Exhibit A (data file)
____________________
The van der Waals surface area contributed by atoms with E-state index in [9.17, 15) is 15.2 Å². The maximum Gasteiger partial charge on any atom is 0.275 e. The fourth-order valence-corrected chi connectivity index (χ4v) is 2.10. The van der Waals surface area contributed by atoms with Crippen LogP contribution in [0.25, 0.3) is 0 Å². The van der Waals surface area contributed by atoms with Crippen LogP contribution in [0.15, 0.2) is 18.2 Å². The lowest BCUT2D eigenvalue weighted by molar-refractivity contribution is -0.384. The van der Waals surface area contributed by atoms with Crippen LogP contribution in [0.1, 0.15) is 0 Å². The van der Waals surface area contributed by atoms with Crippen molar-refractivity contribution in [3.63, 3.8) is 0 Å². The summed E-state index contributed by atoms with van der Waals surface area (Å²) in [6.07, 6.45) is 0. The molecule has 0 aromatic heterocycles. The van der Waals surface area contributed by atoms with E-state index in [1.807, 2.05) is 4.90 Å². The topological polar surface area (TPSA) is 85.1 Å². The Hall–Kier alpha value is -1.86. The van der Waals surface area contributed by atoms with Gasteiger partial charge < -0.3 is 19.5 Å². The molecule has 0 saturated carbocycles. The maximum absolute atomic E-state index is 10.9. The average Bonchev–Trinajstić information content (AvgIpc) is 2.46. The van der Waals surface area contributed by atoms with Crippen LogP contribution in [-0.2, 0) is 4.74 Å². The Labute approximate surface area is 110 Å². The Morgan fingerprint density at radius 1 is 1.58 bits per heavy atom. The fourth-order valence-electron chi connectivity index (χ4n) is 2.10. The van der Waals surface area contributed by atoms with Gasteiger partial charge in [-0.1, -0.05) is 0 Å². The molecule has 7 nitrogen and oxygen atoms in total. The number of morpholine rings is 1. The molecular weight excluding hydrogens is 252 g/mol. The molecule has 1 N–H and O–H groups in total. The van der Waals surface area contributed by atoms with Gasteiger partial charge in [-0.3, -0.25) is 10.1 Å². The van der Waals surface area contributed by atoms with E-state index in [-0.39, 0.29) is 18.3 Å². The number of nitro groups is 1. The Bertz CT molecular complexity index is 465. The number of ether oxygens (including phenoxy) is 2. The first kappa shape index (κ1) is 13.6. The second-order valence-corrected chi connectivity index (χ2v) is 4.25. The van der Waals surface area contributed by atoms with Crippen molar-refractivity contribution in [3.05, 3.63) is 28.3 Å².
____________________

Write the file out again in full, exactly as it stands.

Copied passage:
The van der Waals surface area contributed by atoms with E-state index in [9.17, 15) is 15.2 Å². The maximum Gasteiger partial charge on any atom is 0.275 e. The fourth-order valence-corrected chi connectivity index (χ4v) is 2.10. The van der Waals surface area contributed by atoms with Crippen LogP contribution in [0.25, 0.3) is 0 Å². The van der Waals surface area contributed by atoms with Crippen LogP contribution in [0.15, 0.2) is 18.2 Å². The lowest BCUT2D eigenvalue weighted by molar-refractivity contribution is -0.384. The van der Waals surface area contributed by atoms with Crippen LogP contribution in [0.1, 0.15) is 0 Å². The van der Waals surface area contributed by atoms with Crippen molar-refractivity contribution in [3.63, 3.8) is 0 Å². The summed E-state index contributed by atoms with van der Waals surface area (Å²) in [6.07, 6.45) is 0. The molecule has 0 aromatic heterocycles. The van der Waals surface area contributed by atoms with E-state index in [1.807, 2.05) is 4.90 Å². The topological polar surface area (TPSA) is 85.1 Å². The Hall–Kier alpha value is -1.86. The van der Waals surface area contributed by atoms with Gasteiger partial charge < -0.3 is 19.5 Å². The molecule has 0 saturated carbocycles. The maximum absolute atomic E-state index is 10.9. The average Bonchev–Trinajstić information content (AvgIpc) is 2.46. The van der Waals surface area contributed by atoms with Crippen LogP contribution in [-0.2, 0) is 4.74 Å². The Labute approximate surface area is 110 Å². The Morgan fingerprint density at radius 1 is 1.58 bits per heavy atom. The fourth-order valence-electron chi connectivity index (χ4n) is 2.10. The van der Waals surface area contributed by atoms with Gasteiger partial charge in [-0.1, -0.05) is 0 Å². The molecule has 7 nitrogen and oxygen atoms in total. The number of morpholine rings is 1. The molecular weight excluding hydrogens is 252 g/mol. The molecule has 1 N–H and O–H groups in total. The van der Waals surface area contributed by atoms with Gasteiger partial charge in [-0.3, -0.25) is 10.1 Å². The van der Waals surface area contributed by atoms with E-state index in [-0.39, 0.29) is 18.3 Å². The number of nitro groups is 1. The Bertz CT molecular complexity index is 465. The number of ether oxygens (including phenoxy) is 2. The first kappa shape index (κ1) is 13.6. The second-order valence-corrected chi connectivity index (χ2v) is 4.25. The van der Waals surface area contributed by atoms with Crippen molar-refractivity contribution in [3.05, 3.63) is 28.3 Å².